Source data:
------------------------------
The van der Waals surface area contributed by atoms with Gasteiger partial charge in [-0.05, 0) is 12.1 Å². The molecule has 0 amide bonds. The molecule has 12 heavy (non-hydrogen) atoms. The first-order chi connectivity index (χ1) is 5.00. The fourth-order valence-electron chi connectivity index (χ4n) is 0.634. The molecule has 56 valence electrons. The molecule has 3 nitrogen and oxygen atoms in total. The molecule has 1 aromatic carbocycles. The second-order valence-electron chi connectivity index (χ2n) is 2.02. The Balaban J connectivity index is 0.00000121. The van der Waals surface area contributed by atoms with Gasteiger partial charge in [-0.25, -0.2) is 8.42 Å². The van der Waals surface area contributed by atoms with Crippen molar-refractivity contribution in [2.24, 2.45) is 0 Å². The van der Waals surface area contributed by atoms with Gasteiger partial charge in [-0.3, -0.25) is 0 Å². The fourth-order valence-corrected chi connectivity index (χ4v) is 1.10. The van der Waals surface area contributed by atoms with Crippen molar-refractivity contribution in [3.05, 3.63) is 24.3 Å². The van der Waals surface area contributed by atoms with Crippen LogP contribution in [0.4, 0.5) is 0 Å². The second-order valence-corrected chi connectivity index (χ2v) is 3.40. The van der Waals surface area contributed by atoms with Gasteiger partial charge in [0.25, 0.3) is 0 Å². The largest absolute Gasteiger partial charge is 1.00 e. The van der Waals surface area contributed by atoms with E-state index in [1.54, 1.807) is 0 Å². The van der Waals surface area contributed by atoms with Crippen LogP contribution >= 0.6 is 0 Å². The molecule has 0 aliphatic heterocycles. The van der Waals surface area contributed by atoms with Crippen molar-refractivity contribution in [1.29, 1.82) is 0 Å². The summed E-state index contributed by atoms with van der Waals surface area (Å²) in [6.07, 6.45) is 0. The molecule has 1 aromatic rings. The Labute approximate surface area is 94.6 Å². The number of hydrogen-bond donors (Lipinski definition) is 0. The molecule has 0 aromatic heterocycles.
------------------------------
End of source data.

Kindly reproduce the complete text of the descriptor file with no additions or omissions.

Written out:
The van der Waals surface area contributed by atoms with Gasteiger partial charge in [-0.05, 0) is 12.1 Å². The molecule has 0 amide bonds. The molecule has 12 heavy (non-hydrogen) atoms. The first-order chi connectivity index (χ1) is 5.00. The fourth-order valence-electron chi connectivity index (χ4n) is 0.634. The molecule has 56 valence electrons. The molecule has 3 nitrogen and oxygen atoms in total. The molecule has 1 aromatic carbocycles. The second-order valence-electron chi connectivity index (χ2n) is 2.02. The Balaban J connectivity index is 0.00000121. The van der Waals surface area contributed by atoms with Gasteiger partial charge in [-0.25, -0.2) is 8.42 Å². The van der Waals surface area contributed by atoms with Crippen molar-refractivity contribution in [2.24, 2.45) is 0 Å². The van der Waals surface area contributed by atoms with Gasteiger partial charge in [-0.3, -0.25) is 0 Å². The fourth-order valence-corrected chi connectivity index (χ4v) is 1.10. The van der Waals surface area contributed by atoms with Crippen molar-refractivity contribution in [3.05, 3.63) is 24.3 Å². The van der Waals surface area contributed by atoms with Crippen LogP contribution in [0.4, 0.5) is 0 Å². The second-order valence-corrected chi connectivity index (χ2v) is 3.40. The van der Waals surface area contributed by atoms with Gasteiger partial charge in [0.25, 0.3) is 0 Å². The largest absolute Gasteiger partial charge is 1.00 e. The van der Waals surface area contributed by atoms with E-state index in [1.54, 1.807) is 0 Å². The van der Waals surface area contributed by atoms with Crippen LogP contribution >= 0.6 is 0 Å². The molecule has 0 aliphatic heterocycles. The van der Waals surface area contributed by atoms with Crippen molar-refractivity contribution in [1.29, 1.82) is 0 Å². The summed E-state index contributed by atoms with van der Waals surface area (Å²) in [6.07, 6.45) is 0. The molecule has 1 aromatic rings. The Labute approximate surface area is 94.6 Å². The number of hydrogen-bond donors (Lipinski definition) is 0. The molecule has 0 aromatic heterocycles.